Initiative launched to protect migrants from scams
WASHINGTON, United States, Friday June 10, 2011 – The American government has unveiled a multi-agency, nationwide initiative to combat immigration services scams that affect people from the Caribbean and other places trying to get into the United States.
The Departments of Homeland Security (DHS) and Justice (DOJ) and the Federal Trade Commission (FTC) are leading what the government said was a “historic effort”. The initiative targets immigration scams involving the unauthorized practice of immigration law (UPIL), which occurs when legal advice and/or representation regarding immigration matters is provided by an individual who is not an attorney or accredited representative.
"We are dedicated to protecting vulnerable immigrants from those who seek to exploit them," said U.S. Citizenship and Immigration Services (USCIS) Director Alejandro Mayorkas.
"Through our sustained outreach, enforcement and education efforts, and our close collaboration with our federal, state, and local partners, we will provide the communities we serve with the help needed to combat this pernicious problem."
This initiative is set upon three pillars—enforcement, education and continued collaboration—designed to stop UPIL scams and prosecute those who are responsible; educate immigrants about these scams and how to avoid them; and inform immigrants about the legal immigration process and where to find legitimate legal advice and representation.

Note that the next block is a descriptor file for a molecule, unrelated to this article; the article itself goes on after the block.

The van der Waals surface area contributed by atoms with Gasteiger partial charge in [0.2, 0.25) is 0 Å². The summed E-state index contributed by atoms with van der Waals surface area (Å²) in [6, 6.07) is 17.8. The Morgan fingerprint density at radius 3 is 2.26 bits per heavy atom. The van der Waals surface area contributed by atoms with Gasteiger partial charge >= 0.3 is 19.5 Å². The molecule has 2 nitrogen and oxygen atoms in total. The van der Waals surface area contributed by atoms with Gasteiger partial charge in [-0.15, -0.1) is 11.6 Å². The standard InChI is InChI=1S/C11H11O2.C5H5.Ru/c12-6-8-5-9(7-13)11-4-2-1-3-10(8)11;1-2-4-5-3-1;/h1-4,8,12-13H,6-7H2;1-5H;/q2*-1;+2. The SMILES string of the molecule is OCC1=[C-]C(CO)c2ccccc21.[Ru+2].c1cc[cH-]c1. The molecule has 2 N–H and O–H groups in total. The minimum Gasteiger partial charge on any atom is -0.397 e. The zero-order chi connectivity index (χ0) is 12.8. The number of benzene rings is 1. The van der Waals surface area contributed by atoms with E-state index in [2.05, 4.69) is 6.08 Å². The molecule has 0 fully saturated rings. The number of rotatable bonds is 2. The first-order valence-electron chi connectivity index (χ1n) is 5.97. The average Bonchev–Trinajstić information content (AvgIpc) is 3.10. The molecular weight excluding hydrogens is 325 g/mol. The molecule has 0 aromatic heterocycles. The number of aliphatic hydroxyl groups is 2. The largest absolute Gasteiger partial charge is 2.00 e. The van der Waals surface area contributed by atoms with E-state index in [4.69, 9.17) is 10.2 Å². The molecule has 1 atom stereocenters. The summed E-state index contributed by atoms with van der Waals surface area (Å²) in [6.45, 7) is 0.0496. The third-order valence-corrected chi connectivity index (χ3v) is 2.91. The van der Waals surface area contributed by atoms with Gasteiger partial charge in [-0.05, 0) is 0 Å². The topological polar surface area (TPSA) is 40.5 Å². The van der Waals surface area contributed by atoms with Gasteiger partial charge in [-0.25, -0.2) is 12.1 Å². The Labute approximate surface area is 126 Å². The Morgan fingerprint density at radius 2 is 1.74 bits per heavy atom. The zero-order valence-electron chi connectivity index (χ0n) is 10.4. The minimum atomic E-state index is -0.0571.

"This coordinated initiative targets those who prey on immigrant communities by making promises they do not keep and charging for services they are not qualified to provide," said Tony West, Assistant Attorney General for the Civil Division of the Department of Justice.
"We are attacking this problem both through aggressive civil and criminal enforcement and by connecting qualified lawyers with victims who are trying to navigate a complicated immigration system."
As part of the initiative's emphasis on providing qualified legal assistance to the vulnerable population, the Executive Office for Immigration Review’s (EOIR) Recognition and Accreditation programme, the DOJ, USCIS, and the Federal Trade Commission (FTC) are working together to increase the number of EOIR-recognised organisations and accredited representatives, particularly in underserved areas.
Organisations and representatives seeking to provide lawful immigration services must be recognised by EOIR.
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